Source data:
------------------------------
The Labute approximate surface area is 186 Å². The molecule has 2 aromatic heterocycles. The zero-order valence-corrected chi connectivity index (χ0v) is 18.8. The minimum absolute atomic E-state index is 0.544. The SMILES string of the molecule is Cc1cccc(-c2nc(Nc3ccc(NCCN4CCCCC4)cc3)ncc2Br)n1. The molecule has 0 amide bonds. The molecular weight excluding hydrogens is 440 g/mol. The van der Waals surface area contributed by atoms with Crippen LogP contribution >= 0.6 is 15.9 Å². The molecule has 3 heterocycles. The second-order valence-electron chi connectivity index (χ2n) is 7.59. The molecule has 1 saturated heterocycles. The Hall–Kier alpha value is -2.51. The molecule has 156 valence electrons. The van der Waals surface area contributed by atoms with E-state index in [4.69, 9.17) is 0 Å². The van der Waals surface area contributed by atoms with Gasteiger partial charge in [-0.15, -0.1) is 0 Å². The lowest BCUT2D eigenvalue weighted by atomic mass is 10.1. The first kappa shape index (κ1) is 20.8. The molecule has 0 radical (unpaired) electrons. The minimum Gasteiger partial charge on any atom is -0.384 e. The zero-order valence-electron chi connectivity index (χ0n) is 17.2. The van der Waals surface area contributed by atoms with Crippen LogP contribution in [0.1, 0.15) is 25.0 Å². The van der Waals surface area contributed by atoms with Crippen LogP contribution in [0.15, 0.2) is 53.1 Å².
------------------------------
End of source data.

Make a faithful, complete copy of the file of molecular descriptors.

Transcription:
The Labute approximate surface area is 186 Å². The molecule has 2 aromatic heterocycles. The zero-order valence-corrected chi connectivity index (χ0v) is 18.8. The minimum absolute atomic E-state index is 0.544. The SMILES string of the molecule is Cc1cccc(-c2nc(Nc3ccc(NCCN4CCCCC4)cc3)ncc2Br)n1. The molecule has 0 amide bonds. The molecular weight excluding hydrogens is 440 g/mol. The van der Waals surface area contributed by atoms with Crippen LogP contribution >= 0.6 is 15.9 Å². The molecule has 3 heterocycles. The second-order valence-electron chi connectivity index (χ2n) is 7.59. The molecule has 1 saturated heterocycles. The Hall–Kier alpha value is -2.51. The molecule has 156 valence electrons. The van der Waals surface area contributed by atoms with E-state index in [4.69, 9.17) is 0 Å². The van der Waals surface area contributed by atoms with Gasteiger partial charge in [-0.15, -0.1) is 0 Å². The lowest BCUT2D eigenvalue weighted by atomic mass is 10.1. The first kappa shape index (κ1) is 20.8. The molecule has 0 radical (unpaired) electrons. The minimum Gasteiger partial charge on any atom is -0.384 e. The zero-order valence-electron chi connectivity index (χ0n) is 17.2. The van der Waals surface area contributed by atoms with Crippen LogP contribution in [0.1, 0.15) is 25.0 Å². The van der Waals surface area contributed by atoms with Crippen LogP contribution in [0.15, 0.2) is 53.1 Å².